LAKE BUENA VISTA, Fla. -- Jerry Dipoto has been relatively quiet about the process involving the recruitment of Shohei Ohtani since the two-way Japanese star opted to sign with the rival Angels, but the Mariners' general manager acknowledged the disappointment of that decision on Wednesday in the latest edition of The
LAKE BUENA VISTA, Fla. -- Jerry Dipoto has been relatively quiet about the process involving the recruitment of Shohei Ohtani since the two-way Japanese star opted to sign with the rival Angels, but the Mariners' general manager acknowledged the disappointment of that decision on Wednesday in the latest edition of The Wheelhouse podcast, saying his club benefited from just going through the intense process.
"We were very hopeful," Dipoto said. "We felt we'd put our best put forward. We felt we had a lot going for us, from the fit on the roster, to the city, to the organization's history with Japanese superstars. We felt like it was a good fit, and obviously he opted in a different direction.
"It was a dejecting phone call. But as I said on the phone line and meant sincerely, this is what we do in baseball. You move on. We've already shifted gears. We've opted in other directions ourselves. And hopefully now as we really draw to a conclusion here at the Winter Meetings, we're closing in on what our final 25-man roster will look like, and we're very comfortable with our team as is. We're disappointed we didn't land Shohei, but there were 29 teams that didn't, and we were just one of the 29."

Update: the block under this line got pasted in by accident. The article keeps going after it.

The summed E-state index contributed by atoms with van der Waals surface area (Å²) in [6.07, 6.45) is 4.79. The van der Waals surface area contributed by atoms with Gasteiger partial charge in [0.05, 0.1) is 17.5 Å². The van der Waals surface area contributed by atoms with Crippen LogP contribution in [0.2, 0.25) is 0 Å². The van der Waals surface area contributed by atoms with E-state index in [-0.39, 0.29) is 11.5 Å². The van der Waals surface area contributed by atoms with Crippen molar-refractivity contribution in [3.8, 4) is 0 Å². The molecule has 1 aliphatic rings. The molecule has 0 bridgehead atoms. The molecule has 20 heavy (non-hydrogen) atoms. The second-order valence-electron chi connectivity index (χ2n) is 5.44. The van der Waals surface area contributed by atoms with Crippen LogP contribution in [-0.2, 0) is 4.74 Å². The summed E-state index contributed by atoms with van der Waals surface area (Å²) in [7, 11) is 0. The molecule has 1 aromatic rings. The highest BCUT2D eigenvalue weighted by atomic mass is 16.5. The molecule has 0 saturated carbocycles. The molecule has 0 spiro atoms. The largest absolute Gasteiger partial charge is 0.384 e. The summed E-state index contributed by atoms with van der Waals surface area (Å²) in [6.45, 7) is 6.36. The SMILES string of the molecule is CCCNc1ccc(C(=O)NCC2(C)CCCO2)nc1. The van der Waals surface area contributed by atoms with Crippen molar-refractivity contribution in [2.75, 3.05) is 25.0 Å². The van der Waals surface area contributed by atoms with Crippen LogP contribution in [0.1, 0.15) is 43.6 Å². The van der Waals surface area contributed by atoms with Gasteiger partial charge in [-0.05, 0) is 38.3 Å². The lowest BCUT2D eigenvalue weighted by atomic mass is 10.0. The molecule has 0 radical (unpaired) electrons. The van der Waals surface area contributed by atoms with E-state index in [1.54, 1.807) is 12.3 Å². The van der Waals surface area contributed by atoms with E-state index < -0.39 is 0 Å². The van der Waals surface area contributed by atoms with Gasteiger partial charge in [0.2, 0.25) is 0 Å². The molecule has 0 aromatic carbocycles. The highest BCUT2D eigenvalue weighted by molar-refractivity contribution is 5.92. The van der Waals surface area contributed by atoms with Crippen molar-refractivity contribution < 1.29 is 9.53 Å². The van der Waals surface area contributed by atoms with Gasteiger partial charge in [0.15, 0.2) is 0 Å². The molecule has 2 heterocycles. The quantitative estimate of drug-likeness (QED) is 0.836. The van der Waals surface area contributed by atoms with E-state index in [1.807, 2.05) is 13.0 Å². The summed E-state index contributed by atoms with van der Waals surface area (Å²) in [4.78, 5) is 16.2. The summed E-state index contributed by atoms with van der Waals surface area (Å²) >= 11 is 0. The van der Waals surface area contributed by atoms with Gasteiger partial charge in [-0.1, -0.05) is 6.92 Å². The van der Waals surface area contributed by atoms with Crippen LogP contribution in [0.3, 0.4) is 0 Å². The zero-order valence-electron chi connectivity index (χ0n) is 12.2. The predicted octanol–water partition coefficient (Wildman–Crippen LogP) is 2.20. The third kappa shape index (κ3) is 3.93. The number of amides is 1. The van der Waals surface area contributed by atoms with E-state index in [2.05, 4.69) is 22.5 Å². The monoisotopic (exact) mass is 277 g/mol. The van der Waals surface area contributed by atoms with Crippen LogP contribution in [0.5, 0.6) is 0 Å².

The 23-year-old Ohtani spent two-hour interview sessions in Los Angeles with executives from seven teams that made his final cut, including the Mariners, but his only visit to any of the team's stadiums was a trip to nearby Anaheim.
"We were hopeful we could attract him to Seattle [for a tour]," Dipoto said. "We felt like that would certainly be a selling point for us, to try to get him to come into the Mariner family. But again, that was his process and his choice. He set it up the way he wanted it to go and apparently answered the questions he wanted answered."
In the end, Dipoto acknowledged nobody understood exactly what Ohtani was looking for as he went through the recruiting process.
"I think any time a human being is sorting through and kind of fleshing out a lot of detail and trying to make a big life decision like that, you never truly know," he said. "But whether from Shohei or the people from CAA, they were pretty clear. This was going to be a decision that he made based on where he felt most comfortable and felt the next best step was for him.
"It wasn't about the money, and clearly that was the end result. It really wasn't about the money. I give him credit for having sat through the multiple-hour interviews he did with clubs. I think it's great he had the opportunity to see under the hood of 30 organizations. I think that makes him about the only person walking the Earth right now who has looked behind the curtain with every club."
Dipoto also talked at length on his latest weekly podcast about the Winter Meetings that are wrapping up, provided an update on reliever David Phelps and his thoughts on new center fielder Dee Gordon, discussed the dynamics between general managers around the game and told a personal story about interactions with one of his childhood heroes, Hall of Famer Tom Seaver.
Greg Johns has covered the Mariners since 1997, and for MLB.com since 2011. Follow him on Twitter @GregJohnsMLB.